sheath

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English[edit]

Alternative forms[edit]

Etymology[edit]

From Middle English s(c)heth(e), from Old English scēaþ, from Proto-Germanic *skaiþiz, possibly from a root skaiþ- ("split, divide"), related to *skaiþaną (separate). Cognate with Dutch schede, Low German scheed, German Scheide, Danish skede, Norwegian skjede, Icelandic skeið.

Pronunciation[edit]

Noun[edit]

sheath (plural sheaths)

  1. A scabbard; a holster for a sword.
  2. Anything that has a similar shape to a scabbard for a sword that is for the purpose of holding an object that is longer than it is wide; a case.
  3. The insulating outer cover of an electrical cable.
  4. A tight-fitting dress.
  5. (UK) A condom.
  6. The foreskin of certain animals, e.g. dogs and horses.
  7. The base of a leaf when sheathing or investing a stem or branch, as in grasses.
  8. One of the elytra of an insect.

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Translations[edit]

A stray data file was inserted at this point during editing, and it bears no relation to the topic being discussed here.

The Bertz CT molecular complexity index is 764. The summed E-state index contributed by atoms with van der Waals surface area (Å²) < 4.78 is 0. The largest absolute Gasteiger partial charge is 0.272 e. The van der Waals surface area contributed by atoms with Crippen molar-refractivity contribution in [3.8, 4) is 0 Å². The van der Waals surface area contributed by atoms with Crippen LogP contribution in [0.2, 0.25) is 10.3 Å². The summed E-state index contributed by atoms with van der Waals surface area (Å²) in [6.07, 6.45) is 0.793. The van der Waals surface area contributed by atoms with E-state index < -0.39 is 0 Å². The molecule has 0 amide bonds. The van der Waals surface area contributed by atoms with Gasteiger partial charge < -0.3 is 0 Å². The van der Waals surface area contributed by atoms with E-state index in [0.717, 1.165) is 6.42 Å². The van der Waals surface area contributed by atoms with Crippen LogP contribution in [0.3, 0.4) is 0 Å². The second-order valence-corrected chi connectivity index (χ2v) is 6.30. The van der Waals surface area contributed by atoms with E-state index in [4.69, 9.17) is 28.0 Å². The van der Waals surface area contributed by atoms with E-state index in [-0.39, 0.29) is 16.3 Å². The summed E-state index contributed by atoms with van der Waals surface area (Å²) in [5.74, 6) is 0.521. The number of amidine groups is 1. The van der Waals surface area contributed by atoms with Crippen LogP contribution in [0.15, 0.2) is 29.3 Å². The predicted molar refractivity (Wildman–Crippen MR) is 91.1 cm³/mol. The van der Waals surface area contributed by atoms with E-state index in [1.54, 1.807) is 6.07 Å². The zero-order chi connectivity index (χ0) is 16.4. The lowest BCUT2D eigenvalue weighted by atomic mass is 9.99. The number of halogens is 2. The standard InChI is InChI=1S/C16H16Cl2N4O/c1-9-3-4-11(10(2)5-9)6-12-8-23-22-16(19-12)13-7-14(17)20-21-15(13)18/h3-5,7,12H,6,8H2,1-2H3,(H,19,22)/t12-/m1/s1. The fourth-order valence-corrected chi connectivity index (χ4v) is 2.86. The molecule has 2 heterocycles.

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Pronunciation[edit]

Verb[edit]

sheath (third-person singular simple present sheaths, present participle sheathing, simple past and past participle sheathed)

  1. To put an object (especially a weapon, in particular, a sword) into its sheath.
    • John Dryden, The Hind and the Panther
      But when his foe lies prostrate on the plain, / He sheaths his paws, uncurls his angry mane, / And pleased with bloodless honours of the day, / Walks over and disdains th' inglorious prey.

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Translations[edit]

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